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Title:Essays in corporate finance
Author(s):Laranjeira, Bruno d.
Director of Research:Campello, Murillo
Doctoral Committee Chair(s):Campello, Murillo
Doctoral Committee Member(s):Almeida, Heitor; Weisbenner, Scott; Bengtsson, Ola
Department / Program:Finance
Degree Granting Institution:University of Illinois at Urbana-Champaign
Subject(s):Corporate Finance
Debt Maturity
Initial Public Offering
Institutional Investors
Abstract:This thesis presents two essays in Corporate Finance. In the first essay, I use the August 2007 crisis episode to gauge the effect of financial contracting on real firm behavior. I identify heterogeneity in financial contracting at the onset of the crisis by exploiting ex-ante variation in long-term debt maturity structure. Using a difference-in-differences matching estimator approach, I find that firms whose long-term debt was largely maturing right after the third quarter of 2007 cut their investment-to-capital ratio by 2.5 percentage points more (on a quarterly basis) than otherwise similar firms whose debt was scheduled to mature after 2008. This drop in investment is statistically and economically significant, representing one-third of pre-crisis investment levels. A number of falsification and placebo tests suggest that my inferences are not confounded with other factors. For example, in the absence of a credit contraction, the maturity composition of long-term debt has no effect on investment. Moreover, long-term debt maturity composition had no impact on investment during the crisis for firms for which long-term debt was not a major source of funding. Our analysis highlights the importance of debt maturity for corporate financial policy. More than showing a general association between credit markets and real activity, my analysis shows how the credit channel operates through a specific feature of financial contracting. In the second essay, I analyze how institutional investors choose which Initial Public Offering to invest. Using a sample of IPOs from 1980 to 2004, I show that the reputation of the lead underwriter is the most significant variable in this decision process. Using Carter-Manaster rankings of underwriter reputation, I report that a one point increase in the reputation ranking leads to a 2\% increase in institutional investors` holding. Moreover, I test hypotheses about what kind of certification the underwriter is providing. I provide evidence that underwriters certify un-measurable characteristics, in contrast to measurable characteristics, such as those provided in the financial statements of the issuer.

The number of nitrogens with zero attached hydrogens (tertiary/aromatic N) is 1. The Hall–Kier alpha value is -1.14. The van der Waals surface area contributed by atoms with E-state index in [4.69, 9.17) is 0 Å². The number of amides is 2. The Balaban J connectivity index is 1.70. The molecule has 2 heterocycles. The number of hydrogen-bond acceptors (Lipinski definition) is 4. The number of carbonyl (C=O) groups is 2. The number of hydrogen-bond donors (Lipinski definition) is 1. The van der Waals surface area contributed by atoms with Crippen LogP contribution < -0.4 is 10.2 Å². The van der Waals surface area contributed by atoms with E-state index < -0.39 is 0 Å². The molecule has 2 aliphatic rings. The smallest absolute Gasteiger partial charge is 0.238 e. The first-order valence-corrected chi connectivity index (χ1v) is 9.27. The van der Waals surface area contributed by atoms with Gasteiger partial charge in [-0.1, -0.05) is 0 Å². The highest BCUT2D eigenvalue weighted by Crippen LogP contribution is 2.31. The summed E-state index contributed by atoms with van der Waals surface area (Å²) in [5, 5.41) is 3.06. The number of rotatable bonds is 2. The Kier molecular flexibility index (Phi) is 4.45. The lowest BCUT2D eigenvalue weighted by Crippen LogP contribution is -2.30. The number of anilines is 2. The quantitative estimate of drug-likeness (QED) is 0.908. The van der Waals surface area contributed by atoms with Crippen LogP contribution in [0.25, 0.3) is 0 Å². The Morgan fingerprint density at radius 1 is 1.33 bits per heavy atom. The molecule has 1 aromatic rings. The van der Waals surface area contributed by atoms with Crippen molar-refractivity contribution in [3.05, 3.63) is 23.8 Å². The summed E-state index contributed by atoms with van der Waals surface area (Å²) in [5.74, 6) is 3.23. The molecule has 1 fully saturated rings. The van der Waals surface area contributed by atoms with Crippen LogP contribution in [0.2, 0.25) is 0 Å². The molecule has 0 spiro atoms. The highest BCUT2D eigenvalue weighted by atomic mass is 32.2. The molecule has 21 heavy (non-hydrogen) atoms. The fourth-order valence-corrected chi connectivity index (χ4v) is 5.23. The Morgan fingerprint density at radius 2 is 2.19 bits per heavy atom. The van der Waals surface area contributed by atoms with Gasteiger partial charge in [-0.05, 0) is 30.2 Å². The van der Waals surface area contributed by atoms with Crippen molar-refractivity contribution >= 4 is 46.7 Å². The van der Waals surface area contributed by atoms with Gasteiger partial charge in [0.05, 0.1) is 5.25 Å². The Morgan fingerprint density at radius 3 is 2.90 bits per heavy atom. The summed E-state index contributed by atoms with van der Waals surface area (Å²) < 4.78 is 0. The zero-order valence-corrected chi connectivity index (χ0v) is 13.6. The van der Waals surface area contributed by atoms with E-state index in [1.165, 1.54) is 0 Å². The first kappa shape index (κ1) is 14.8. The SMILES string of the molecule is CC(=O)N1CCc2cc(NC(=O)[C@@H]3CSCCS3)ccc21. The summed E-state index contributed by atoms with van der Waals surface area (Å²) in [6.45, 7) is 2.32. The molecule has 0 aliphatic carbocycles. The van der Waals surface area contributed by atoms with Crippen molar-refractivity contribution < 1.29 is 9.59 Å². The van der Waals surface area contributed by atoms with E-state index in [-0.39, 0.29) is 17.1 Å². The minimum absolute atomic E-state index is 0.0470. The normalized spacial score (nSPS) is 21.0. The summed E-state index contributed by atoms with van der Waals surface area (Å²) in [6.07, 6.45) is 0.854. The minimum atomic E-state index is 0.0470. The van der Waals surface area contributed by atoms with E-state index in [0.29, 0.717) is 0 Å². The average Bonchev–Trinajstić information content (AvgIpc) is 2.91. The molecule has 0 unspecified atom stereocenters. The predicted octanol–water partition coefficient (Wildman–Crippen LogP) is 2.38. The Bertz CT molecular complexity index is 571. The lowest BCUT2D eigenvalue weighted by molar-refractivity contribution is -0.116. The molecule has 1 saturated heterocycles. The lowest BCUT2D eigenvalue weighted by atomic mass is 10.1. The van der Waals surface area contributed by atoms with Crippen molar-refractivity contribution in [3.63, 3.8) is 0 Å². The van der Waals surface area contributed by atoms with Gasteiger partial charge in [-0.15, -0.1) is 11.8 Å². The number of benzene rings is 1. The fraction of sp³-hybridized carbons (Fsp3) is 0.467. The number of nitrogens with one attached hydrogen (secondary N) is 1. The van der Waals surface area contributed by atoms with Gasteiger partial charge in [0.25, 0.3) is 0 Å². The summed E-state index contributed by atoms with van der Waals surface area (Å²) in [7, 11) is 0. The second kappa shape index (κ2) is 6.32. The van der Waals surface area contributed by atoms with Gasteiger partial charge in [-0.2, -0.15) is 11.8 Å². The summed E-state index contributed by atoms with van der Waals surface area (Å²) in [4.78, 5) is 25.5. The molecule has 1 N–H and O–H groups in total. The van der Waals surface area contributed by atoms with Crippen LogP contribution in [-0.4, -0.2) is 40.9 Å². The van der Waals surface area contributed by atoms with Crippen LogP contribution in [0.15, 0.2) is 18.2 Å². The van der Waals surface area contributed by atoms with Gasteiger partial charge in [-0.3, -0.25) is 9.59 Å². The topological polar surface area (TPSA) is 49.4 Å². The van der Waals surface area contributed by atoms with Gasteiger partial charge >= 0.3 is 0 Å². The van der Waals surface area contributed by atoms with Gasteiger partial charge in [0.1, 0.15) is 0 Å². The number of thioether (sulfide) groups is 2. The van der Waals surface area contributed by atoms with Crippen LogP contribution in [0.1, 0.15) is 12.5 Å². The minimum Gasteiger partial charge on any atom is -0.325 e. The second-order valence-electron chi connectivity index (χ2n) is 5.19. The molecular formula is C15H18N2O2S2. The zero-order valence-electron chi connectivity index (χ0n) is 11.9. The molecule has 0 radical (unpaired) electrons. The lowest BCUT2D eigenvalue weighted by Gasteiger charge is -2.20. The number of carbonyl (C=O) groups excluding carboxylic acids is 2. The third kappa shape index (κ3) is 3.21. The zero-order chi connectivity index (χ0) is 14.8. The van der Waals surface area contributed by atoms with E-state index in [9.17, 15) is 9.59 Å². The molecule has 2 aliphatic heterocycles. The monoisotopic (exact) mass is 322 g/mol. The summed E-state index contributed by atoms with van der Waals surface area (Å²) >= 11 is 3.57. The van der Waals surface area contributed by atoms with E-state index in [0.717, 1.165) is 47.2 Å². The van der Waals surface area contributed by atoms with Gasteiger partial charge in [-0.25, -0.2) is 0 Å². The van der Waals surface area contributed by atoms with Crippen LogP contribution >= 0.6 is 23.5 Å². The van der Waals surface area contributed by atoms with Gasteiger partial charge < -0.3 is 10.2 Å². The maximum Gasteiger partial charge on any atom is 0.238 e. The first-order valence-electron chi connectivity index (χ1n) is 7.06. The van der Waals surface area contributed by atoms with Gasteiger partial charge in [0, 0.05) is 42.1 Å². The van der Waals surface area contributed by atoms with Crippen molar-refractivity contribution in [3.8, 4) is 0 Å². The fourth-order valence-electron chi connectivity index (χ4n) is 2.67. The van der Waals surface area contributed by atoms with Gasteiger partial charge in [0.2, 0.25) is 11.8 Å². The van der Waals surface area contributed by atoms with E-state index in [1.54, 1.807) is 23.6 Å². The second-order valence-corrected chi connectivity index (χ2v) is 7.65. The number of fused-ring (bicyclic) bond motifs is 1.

Issue Date:2011-05-25
Rights Information:Copyright 2011 Bruno de Almeida Laranjeira
Date Available in IDEALS:2011-05-25
Date Deposited:2011-05

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